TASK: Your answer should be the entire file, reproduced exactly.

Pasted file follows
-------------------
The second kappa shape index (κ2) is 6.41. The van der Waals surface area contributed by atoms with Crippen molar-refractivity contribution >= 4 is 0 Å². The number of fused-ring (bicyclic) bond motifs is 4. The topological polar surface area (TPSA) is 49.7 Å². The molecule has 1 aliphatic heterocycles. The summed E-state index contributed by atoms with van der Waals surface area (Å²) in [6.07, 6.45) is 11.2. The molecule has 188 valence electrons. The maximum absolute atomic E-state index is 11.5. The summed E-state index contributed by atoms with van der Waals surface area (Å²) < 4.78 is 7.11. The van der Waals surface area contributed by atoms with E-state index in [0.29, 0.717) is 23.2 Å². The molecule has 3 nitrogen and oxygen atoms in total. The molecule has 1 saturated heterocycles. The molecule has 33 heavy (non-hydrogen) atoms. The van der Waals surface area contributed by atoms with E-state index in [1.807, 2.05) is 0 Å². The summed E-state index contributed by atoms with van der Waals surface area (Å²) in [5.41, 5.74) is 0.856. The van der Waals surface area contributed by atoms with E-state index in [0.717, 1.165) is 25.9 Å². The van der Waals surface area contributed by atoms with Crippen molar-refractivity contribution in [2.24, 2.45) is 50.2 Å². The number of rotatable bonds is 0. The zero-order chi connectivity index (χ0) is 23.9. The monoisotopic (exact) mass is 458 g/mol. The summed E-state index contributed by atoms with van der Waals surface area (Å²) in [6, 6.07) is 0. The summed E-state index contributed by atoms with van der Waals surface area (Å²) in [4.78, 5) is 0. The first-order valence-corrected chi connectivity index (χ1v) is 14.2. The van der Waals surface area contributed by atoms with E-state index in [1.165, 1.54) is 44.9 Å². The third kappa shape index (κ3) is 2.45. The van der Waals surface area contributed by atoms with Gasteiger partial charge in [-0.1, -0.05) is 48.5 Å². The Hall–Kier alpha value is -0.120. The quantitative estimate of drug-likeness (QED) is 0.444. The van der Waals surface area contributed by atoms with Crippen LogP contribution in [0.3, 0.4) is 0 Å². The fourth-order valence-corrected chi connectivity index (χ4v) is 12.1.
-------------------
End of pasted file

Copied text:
The second kappa shape index (κ2) is 6.41. The van der Waals surface area contributed by atoms with Crippen molar-refractivity contribution >= 4 is 0 Å². The number of fused-ring (bicyclic) bond motifs is 4. The topological polar surface area (TPSA) is 49.7 Å². The molecule has 1 aliphatic heterocycles. The summed E-state index contributed by atoms with van der Waals surface area (Å²) in [6.07, 6.45) is 11.2. The molecule has 188 valence electrons. The maximum absolute atomic E-state index is 11.5. The summed E-state index contributed by atoms with van der Waals surface area (Å²) < 4.78 is 7.11. The van der Waals surface area contributed by atoms with E-state index in [0.29, 0.717) is 23.2 Å². The molecule has 3 nitrogen and oxygen atoms in total. The molecule has 1 saturated heterocycles. The molecule has 33 heavy (non-hydrogen) atoms. The van der Waals surface area contributed by atoms with E-state index in [1.807, 2.05) is 0 Å². The summed E-state index contributed by atoms with van der Waals surface area (Å²) in [5.41, 5.74) is 0.856. The van der Waals surface area contributed by atoms with E-state index in [0.717, 1.165) is 25.9 Å². The van der Waals surface area contributed by atoms with Crippen molar-refractivity contribution in [2.24, 2.45) is 50.2 Å². The number of rotatable bonds is 0. The zero-order chi connectivity index (χ0) is 23.9. The monoisotopic (exact) mass is 458 g/mol. The summed E-state index contributed by atoms with van der Waals surface area (Å²) in [6, 6.07) is 0. The summed E-state index contributed by atoms with van der Waals surface area (Å²) in [4.78, 5) is 0. The first-order valence-corrected chi connectivity index (χ1v) is 14.2. The van der Waals surface area contributed by atoms with E-state index in [1.165, 1.54) is 44.9 Å². The third kappa shape index (κ3) is 2.45. The van der Waals surface area contributed by atoms with Gasteiger partial charge in [-0.1, -0.05) is 48.5 Å². The Hall–Kier alpha value is -0.120. The quantitative estimate of drug-likeness (QED) is 0.444. The van der Waals surface area contributed by atoms with Crippen LogP contribution in [0.3, 0.4) is 0 Å². The fourth-order valence-corrected chi connectivity index (χ4v) is 12.1.